Mastering Body Language

George Stephanopoulos

Lesson time 09:13 min

Knowing how to actively listen and read body language is essential to building respect and increasing understanding in your communications. George teaches you how to spot cues and read faces to steer your own conversations.

Students give MasterClass an average rating of 4.7 out of 5 stars

Topics include: Mastering Body Language * Read the Room * Look for Clues * Addressing the Elephant in the Room


[MUSIC PLAYING] - In any situation you're in where you're going to have a difficult conversation or important conversation or you have to give a speech, it's important to take in the whole environment. What time of day is it? You know, is it just before lunch, the people are going to be a little more anxious to get out of the-- get out of the room more quickly? You might trim your presentation just a little bit. You're halfway through, and you can see in people's eyes that you've kind of lost the thread or they've lost the thread, so you say, let me go back and clarify something in case you missed it. Pay attention to what people are telling you with their eyes, with their body language, and react to that in the moment. You know, before any interview, I try to have a good sense of what the person wants to say and what they don't want to say and what they're communicating, not only with their words but with their body language and with their facial expressions and with their entire manner. And only by putting all that information together can you be an effective interviewer. The breaks right before that 30 seconds before an interview can be-- sometimes it can be very educational. It's almost always awkward, especially if you know you're going to be having a tough conversation. Generally, I'll just, you know, say good morning, ask how you're doing, not say all that much more. There are times, though, when you want to warm somebody up if you're simply having a conversation to inform or have fun or have fun with someone, and you have to know the difference between the situations. I believe it would be false tact overly friendly in the minute before an interview that everybody's going to be tough-- everyone knows is going to be tough. And in fact, there have been times before a tough interview, where I actually say that. I say, listen, you know what my job is right now, and these are going to be some tough questions. And sometimes for me in that moment, that feels like the most honest and appropriate thing to do. [MUSIC PLAYING] So many people that I interview are very well trained not to give anything away. They're very controlled. They speak in perfect sound bites. They only say what they want to say, and that makes it even more important when you were doing an interview to pay attention to everything that's going on. To be alert to everything that's going on. A hesitation, a pause, a sigh, anything that might give you a clue as to what they're really thinking. Even a look in their eyes, where you can tell someone wants to say more than they've just said, and it's important as an interview, not only listen to what people say, but to watch what they do. And sometimes, you can make news if you do. Here's an example with an interview I did with the NIH director Dr. Francis Collins. You say it's past time for people to get vaccinated. Is it time for more vaccine mandates? - Well, that...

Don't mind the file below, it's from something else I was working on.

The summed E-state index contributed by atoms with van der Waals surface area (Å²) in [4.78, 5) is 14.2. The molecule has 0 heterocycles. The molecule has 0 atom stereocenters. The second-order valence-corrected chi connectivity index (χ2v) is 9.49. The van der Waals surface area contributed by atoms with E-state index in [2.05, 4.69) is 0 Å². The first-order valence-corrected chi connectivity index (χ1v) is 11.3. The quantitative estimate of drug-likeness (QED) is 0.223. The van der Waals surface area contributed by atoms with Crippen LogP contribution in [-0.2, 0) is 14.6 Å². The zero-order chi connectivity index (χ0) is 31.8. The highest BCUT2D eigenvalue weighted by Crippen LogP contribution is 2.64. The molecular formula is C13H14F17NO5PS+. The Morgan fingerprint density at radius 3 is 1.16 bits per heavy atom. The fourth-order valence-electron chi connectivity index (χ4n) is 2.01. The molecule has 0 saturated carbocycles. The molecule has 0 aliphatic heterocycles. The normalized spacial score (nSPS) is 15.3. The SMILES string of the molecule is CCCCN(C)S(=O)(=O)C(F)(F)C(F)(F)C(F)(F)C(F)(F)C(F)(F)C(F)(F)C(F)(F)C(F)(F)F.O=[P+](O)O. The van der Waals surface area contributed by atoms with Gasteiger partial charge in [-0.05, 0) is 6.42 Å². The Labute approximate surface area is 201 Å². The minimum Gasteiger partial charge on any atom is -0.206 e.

About the Instructor

Legendary interviewer and broadcaster George Stephanopoulos has navigated challenging interviews for more than 30 years—as former White House communications director and presently as co-anchor of Good Morning America. Now he’s teaching you how to project confidence under pressure and draw the best value from your own professional and personal interactions, becoming a stronger, more intentional communicator.

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George Stephanopoulos

Award-winning interviewer George Stephanopoulos teaches you his techniques for producing authentic, meaningful conversations.

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